The rich history of the Sudbury Cycling Club is very well documented.
It would be awfully hard to hide the exploits of the SCC when you produce Olympians Gary Trevisiol, David Spears and Eric Wohlberg, along with an absolute glut of provincial and national caliber riders.
And that doesn’t begin to factor in the general health benefit for those who have those non-racing folks who have trained faithfully at any point in the past fifty years with the group that assemble weekly, every summer, on the Delki Dozzi track.
Certainly, there is no denying the impact of the head coach and club catalyst Battista Muredda, revered by so many who have enjoyed both his teachings and jovial personality over the decades.
But a club, any sports club, cannot run on the efforts of one man alone.
“Eli (Girolametto) was one of the founders of the club,” noted Muredda earlier this week.
In fact, the often repeated story confirms that the club was created in response to the fact that Sudbury was playing host to the 1974 Ontario Summer Games. A largely Italian-based group of youngsters and families decided that it would make a great deal of sense to enter a local crew.
“Our kids were all novices and lo and behold, we cleaned up the opposition,” recalled Girolametto, now 89 years old and living in the Niagara region, having moved from Sudbury some five years ago.
A successful summer naturally gave way to an interesting fall.
“We were trying to form an executive because we had just started the club,” said Muredda. “We had a meeting with maybe 10 or 15 of us; each one of the guys there ended up with a position on the club. Eli, being educated as he was, he gladly accepted the position of treasurer.”
Roughly 35 years later, long after his eldest sons (David/Paul) had stopped competing on the road circuit for the SCC (David continues to race on the provincial mountain bike circuit, now 61 years of age), Girolametto would finally step away from the board.
And while the ancestry might suggest that he came from a cycling background, nothing could be further from the truth. “I didn’t have a lot of sport involvement, growing up in Coniston,” noted the eldest of four children in the family, born of Italian immigrants who moved to the area in 1922.
“It was mostly skiing, primarily, that was about my only sport. There was no organized ski trail in Coniston. At the base of our property, there was a small hill and we would go over the hill and over the next hill and then back. It wasn’t an organized club or anything.”
In fact, pretty much every that Girolametto did at that time, athletically speaking, was quite informal in nature. “We would have the odd baseball game, just a bunch of us,” he said. “In the winter time, we would play hockey on the road and clear the way when a car came by – but there weren’t many cars in those days.”
His memories of the time are the stuff nostalgia gold is made of.
“I was fortunate. My parents ended up buying me a pair of downhill skis – I don’t know where we got the money,” recounted the man who would attend the Coniston Continuation School (grades 9-12), finishing off his secondary schooling at Sudbury High before completing five years within the Faculty of Dentistry at the University of Toronto.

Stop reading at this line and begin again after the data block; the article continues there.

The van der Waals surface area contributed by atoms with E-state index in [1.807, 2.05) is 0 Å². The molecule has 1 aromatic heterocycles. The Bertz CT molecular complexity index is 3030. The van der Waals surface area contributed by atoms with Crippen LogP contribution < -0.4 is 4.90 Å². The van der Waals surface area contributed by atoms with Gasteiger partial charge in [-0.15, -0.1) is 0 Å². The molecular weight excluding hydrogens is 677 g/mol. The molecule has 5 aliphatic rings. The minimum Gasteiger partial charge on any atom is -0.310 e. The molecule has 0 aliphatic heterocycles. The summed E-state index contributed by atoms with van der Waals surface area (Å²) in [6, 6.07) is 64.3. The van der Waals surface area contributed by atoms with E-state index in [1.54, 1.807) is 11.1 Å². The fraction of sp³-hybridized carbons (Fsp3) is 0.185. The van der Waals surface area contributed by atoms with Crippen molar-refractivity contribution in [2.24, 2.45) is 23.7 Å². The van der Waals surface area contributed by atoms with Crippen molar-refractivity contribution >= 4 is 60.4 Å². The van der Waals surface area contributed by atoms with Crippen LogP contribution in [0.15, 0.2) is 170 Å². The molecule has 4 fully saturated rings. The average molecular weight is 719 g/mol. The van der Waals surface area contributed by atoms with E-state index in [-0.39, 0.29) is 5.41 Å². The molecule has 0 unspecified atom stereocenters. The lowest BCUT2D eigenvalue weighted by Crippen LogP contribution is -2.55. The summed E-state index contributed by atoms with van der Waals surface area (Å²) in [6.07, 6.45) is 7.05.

“One of my closest friends, his parents couldn’t afford skis, but being a good Italian, he had an old wine barrel lying around. So he took two of the planks off the wine barrel, smoothed them out and waxed them and those were his skis. Can you imagine?”
Folks made due, MacGyvering together whatever they could, long before that verb even existed (yep – it’s in Mirriam-Webster!).
“When we played hockey on the road, the goalie would use a couple of Eaton’s catalogues and strap them to their legs,” said Girolametto. “Those were the days when the Eaton’s catalogues were really thick.”
Though both David and Paul would enjoy a degree of success in the sport – Paul represented Ontario at the 1977 Canada Summer Games in Newfoundland, along with SCC teammates Gary Trevisiol and Claudio Venier, also attending the World Junior Championships in Austria – Eli would never pick up the European passion any more than for the occasional neighbourhood ride with Marlene, his wife of 63 years.
But make no mistake about his level of involvement.
“Initially, I was the chauffeur,” said Girolametto. “I went through two station wagons. We had roof racks and with those, we could carry four bicycles on them. We made numerous trips to southern Ontario, with three to four riders travelling with me.”
Closer to home, it was time to focus on the dollars and cents needed to operate a club at the level to which the SCC operated, especially through the 1970s and 1980s. “Every Thursday night, we hosted an early bingo at Roller Country on Notre-Dame, and in the process, you would get to know all of the previous (SCC) presidents and riders.”
“I enjoyed their company – and of course, being a little selfish, having two of my boys involved was great.”
Muredda’s admiration for the Girolametto clan runs well beyond his friendship with Eli. “Paul was competitive with Gary Trevisiol for a while, but he focused on university,” said the Sudbury Sports Hall of Fame coach. “And David was my captain for years.”
“In those days, I could not attend all of the out of town races because I had a small family. But David, being such an organized and responsible kid that he was, he could take care of things.”
Those kind words pale in comparison to his thoughts on Eli Girolametto.
“He is the kindest, most sincere guy that you can find,” said Muredda. “Very honest, with high moral values – his position (treasurer) never came up, nobody ever ran against him.”
“We would meet at least once a month and talk, but we never ever talked about his kids or cycling. He was the most super parent you could find. It would have been a big loss for me had I not met this guy.”
And, safe to say, it would have been an even bigger loss for the Sudbury Cycling Club.